So I stumbled upon this place quite by accident, buzzed past it at 50 mph and yet I really saw it. It was almost like I saw it in slow motion, as in a dozen things hit me all at once. I couldn’t seem to get the images out of my head. Two weeks later, I had to drive past it again, a little slower this time. At first glance, I had thought it was a burned out church but the second time I went by, I saw smoke pouring up from the chimney and realized it was a house.
On a quick pass, it looks haunted and my first thought was, ‘Wow, there’s probably a great ghost tale there somewhere.’ But on my third trip up there, I stopped the car, got out and walked around the place. A little odd. Maybe a little creepy. But definitely not haunted. There are rusting hulks of cars, all blue 60’s Cadillacs, rusting in the tall grass, windows missing and vinyl roofs rotting or collapsed, with wildflowers and vines creeping through them now. All around the house are piles of stone, half-constructed supports, and empty mortar buckets. The entire site is a study in contrasts and incongruities. Roman columns support a portico piled floor to ceiling with all sorts of reclaimed wood. Pink and purple flowers are growing up through old contractor’s buckets left toppled over in what seems to have been a place for a fountain. Yellow flowers found a home next to a pile of common red bricks. And the house itself is a commanding sight with perfect pointed arch chimneys, massive roof timbers, and soaring multi-paned windows that are stunning enough to draw the eye away from the broken panes, the half dozen abandoned cars and piles of loose stone and bricks. All give the appearance of a once grand structure that has met it’s demise.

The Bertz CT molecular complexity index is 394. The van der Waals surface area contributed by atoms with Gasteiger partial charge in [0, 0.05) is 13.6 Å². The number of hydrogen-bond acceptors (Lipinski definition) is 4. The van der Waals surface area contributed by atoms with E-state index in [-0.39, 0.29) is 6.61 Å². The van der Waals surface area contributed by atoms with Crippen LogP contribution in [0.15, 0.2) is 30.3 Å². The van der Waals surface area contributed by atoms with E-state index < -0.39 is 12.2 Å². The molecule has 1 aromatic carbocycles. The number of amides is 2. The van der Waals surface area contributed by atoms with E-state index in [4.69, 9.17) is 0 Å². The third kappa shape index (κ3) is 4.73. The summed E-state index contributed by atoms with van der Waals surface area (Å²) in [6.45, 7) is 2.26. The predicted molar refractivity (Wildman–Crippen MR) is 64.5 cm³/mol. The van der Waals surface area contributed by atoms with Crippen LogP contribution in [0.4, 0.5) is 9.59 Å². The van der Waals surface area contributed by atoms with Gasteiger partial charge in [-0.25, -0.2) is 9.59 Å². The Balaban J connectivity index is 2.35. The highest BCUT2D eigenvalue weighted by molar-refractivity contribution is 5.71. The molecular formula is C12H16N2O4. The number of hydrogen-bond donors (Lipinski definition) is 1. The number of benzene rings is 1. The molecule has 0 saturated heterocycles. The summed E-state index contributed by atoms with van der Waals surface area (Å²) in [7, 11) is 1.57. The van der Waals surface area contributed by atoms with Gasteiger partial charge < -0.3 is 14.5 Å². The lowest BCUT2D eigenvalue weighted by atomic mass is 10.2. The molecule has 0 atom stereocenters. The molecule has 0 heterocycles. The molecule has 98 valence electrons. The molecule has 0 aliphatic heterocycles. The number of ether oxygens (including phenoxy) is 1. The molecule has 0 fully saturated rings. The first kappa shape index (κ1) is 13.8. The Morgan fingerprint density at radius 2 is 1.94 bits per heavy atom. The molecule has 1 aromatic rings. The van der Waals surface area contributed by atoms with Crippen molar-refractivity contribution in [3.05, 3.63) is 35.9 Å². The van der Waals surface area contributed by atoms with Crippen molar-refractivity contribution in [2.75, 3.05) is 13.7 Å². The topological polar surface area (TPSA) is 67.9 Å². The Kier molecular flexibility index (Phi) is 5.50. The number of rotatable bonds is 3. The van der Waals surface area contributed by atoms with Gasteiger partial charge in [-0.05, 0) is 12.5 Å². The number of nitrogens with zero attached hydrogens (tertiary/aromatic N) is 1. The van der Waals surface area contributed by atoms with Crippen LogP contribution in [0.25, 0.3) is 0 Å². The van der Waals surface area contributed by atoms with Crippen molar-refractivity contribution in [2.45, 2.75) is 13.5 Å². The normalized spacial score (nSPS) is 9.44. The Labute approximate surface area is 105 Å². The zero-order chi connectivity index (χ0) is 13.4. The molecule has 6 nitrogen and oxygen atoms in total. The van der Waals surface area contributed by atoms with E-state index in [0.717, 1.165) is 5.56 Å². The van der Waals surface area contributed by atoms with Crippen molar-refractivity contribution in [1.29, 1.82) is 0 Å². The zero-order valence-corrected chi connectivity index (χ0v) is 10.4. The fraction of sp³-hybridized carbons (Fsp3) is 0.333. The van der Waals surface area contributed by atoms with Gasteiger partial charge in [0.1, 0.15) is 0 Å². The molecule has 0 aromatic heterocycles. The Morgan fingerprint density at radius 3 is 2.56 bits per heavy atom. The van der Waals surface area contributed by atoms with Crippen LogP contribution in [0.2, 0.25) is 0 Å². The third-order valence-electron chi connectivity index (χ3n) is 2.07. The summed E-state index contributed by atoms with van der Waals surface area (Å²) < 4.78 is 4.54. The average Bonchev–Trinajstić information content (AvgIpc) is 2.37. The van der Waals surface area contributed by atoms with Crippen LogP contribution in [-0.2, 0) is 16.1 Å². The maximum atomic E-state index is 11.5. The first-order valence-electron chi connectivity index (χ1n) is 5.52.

A little time and research reveals the quite the opposite. This great stone house is far from abandoned and destroyed. It’s merely under construction, albeit a very slow and laborious construction, all the work done by one man. Maybe it was too big a task for one man. Maybe it was a fool’s errand from the get go. But the beauty of the craftsmanship is undeniable. The attention to detail is incredible. Wandering through the overgrown yard, looking up at the walls, I could feel the love that had gone into the stonework.
What keeps bringing me back to this place? There’s a story here. And in every story, I find a piece of myself reflected back to me. In this case, a work in progress. A wild, messy, sprawling wreck at first glance but on closer inspection, a beautiful, and unique if somewhat disjointed labor of love. Kind of like me.
Some days I lose sight of the life I’m trying to build and worse yet, I mistake the yet-to-be-used building materials as piles of worthless junk. I throw my hands up at God in frustration and yell at Him, “What in the hell am I supposed to do with all this crap?!”
See, I tend to forget I don’t have to do this all by myself. So today, I slowed down and God and I wandered around in the mess. We looked up at the stones that have been placed thus far. And you know what? They ain’t too shabby. And as for the rest… Well, we’re not done yet.